For 150 years members of Union Fire Company No. 1 have faithfully served the Oxford area, protecting and saving the lives and property of those residing in the southern Chester County, Pennsylvania community. Services provided include fire and rescue, which today still consist of a completely volunteer staff, and emergency medical services (EMS), which is provided by combined paid and volunteer crews.
The Union Fire Company No. 1 is the fourth oldest company in Chester County and covers approximately 92 square miles of a first due Fire/EMS district. This makes up the largest district for any one company in Chester County. The district is comprised of the Oxford Borough, East Nottingham Township, West Nottingham Township, Elk Township, Lower Oxford Township, and portions of Upper Oxford Township.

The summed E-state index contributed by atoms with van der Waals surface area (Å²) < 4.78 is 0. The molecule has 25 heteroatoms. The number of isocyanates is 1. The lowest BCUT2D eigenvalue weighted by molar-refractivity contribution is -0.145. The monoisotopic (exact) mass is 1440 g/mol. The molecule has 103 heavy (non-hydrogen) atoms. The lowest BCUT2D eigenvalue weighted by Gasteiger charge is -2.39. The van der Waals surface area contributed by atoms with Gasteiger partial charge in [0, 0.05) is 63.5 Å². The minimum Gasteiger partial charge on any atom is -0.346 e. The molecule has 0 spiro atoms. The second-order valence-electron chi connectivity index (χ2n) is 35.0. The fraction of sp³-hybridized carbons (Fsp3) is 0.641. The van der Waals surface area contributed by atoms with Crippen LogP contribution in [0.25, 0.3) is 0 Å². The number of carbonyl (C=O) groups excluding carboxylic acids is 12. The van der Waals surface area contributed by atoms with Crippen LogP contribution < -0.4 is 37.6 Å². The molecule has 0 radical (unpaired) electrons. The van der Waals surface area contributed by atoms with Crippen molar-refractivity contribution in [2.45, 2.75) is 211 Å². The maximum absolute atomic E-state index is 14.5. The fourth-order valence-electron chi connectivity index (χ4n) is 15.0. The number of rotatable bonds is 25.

The fire company serves the community from two locations; the “midtown station” located in the boro of Oxford and the "Nottingham Station" located in the village of Nottingham. A combined total of nine pieces of fire apparatus and three EMS units are housed at these locations and used in the provision of services.
The Oxford Fire Company became an official organization on February 6, 1871, when about 20 men met in the stockroom of Showalter and Mathews in the Dickey Building, later the Peoples Bank building, and agreed to approve the formation of Oxford Fire Company. The name of the company lasted only a few days as Union Fire Company No. 1 became the official title. The change was made because some of the equipment obtained in Philadelphia came from the city’s Union Fire Company No. 1. The new Oxford Company found it more expedient to change the name of the fire company than to change the name on the equipment. And that name has remained for the last 150 years.